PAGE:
September 21, 2001
President Bush has vowed to wage war against the underworld of
terrorism and to "make no distinction" between terrorists and those
who harbor them.
If he means this -- if he truly intends to rid the world of this
increasingly dangerous scourge -- then his quest cannot end with
Osama bin Laden. It must extend to others. And that includes
Palestinian leader Yasser Arafat.
No one on Earth, not even bin Laden, has been involved in
terrorist activities for a longer period of time than Arafat. He is
guilty on both counts of the president's indictment: He has
directed terrorist assaults, and he continues to harbor
We are living a fiction if we ignore these facts. For years,
Arafat has played the role of peacemaker, all the while hiding and
encouraging those -- the terrorist group HAMAS included
-- who kill innocent civilians for sport. He has acted as if he
were trying to end the strife with our friends in Israel, but he
has never wavered -- not once -- from his plan to destroy it.
Arafat's "government," funded and armed largely by the United
States, consists of cronies who keep their people in poverty, apply
justice arbitrarily and make common cause with the Middle East's
worst elements. If we are serious about eliminating the
hydra-headed monster of international terrorism, we must recognize
that Arafat is part of the problem, not the solution.
Arafat can't shift the blame. He can't claim the terrorists
carry out their bombings of restaurants and shopping malls
independently. When he says stop, they stop. It only makes sense
that when they go, they act, at the very least, with his
Ehud Barak, former prime minister of Israel, wrecked his
political career trying to appease Arafat. He was prepared last
year to sign away most of Jerusalem, all of the West Bank and some
of Israel proper. He was ready to let Arafat form a state that
would have been, from Day One, hostile to his own.
If "land for peace" -- Arafat's mantra -- carried any real
meaning, Arafat would have agreed to that deal. But he couldn't,
because the people he represents want no deal with Israel, no
peace. To them, the Middle East conflict ends only when the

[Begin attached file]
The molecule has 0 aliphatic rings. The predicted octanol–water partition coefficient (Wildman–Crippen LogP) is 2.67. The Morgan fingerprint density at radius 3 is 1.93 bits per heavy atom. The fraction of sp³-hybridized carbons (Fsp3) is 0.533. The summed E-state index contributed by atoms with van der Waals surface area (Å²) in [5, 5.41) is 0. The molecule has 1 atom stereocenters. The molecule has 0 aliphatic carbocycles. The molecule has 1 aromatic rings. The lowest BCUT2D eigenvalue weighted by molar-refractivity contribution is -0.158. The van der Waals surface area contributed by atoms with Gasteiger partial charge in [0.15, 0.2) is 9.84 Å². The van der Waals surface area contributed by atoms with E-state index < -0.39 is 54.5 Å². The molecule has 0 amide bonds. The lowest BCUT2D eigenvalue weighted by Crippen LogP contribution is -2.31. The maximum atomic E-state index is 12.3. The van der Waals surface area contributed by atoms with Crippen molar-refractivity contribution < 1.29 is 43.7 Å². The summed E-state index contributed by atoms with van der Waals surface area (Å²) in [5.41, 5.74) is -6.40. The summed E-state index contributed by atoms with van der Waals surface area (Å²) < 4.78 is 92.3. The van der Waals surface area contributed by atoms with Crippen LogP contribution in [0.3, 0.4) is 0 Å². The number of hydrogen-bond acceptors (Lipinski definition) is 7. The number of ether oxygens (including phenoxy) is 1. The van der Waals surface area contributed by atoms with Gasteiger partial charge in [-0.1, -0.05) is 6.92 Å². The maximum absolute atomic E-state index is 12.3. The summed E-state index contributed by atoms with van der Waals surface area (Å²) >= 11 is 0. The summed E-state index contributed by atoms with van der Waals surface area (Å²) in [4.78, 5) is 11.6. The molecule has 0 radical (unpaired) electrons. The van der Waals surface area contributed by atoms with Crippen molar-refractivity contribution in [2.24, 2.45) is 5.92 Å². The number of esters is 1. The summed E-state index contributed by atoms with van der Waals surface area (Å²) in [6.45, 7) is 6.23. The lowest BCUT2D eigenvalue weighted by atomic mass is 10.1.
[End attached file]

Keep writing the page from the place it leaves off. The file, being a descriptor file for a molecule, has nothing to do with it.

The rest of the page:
blue-and-white flag with the Star of David flies no more.
At least some Israelis know better than to believe Arafat. When
he promises to round up those who commit terrorist acts, he either
never does, or he has them detained for only a couple of days. He
has done little to stop the 200 or more known terrorists who
operate under Palestinian Authority cover -- several of whom
continue to serve in the Palestinian security services.
Under the 1993 Oslo accords, Arafat's police forces were limited
to 30,000 men. Their weapons were limited to light arms provided by
Israel and the United States. The force now consists of more than
50,000 men, and mortars, rocket-propelled grenades and heavy
machine guns that are used routinely to attack Israel.
Arafat's fight has become a parochial sideshow to the fight
America now prepares to wage against terrorism. Benjamin Netanyahu,
another former prime minister, says the bin Laden gang views Israel
more as an instrument of Western decadence than the blood enemy it
represents for Arafat.
But terrorism is terrorism, and no one practices it more expertly than those who do Arafat's bidding. He's never going to be an instrument of peace. And President Bush is never going to eradicate terrorism until HAMAS and the other terror cells that operate under Arafat's protection are eliminated.
Edwin Feulner is president of The Heritage Foundation, a Washington-based public policy research institute.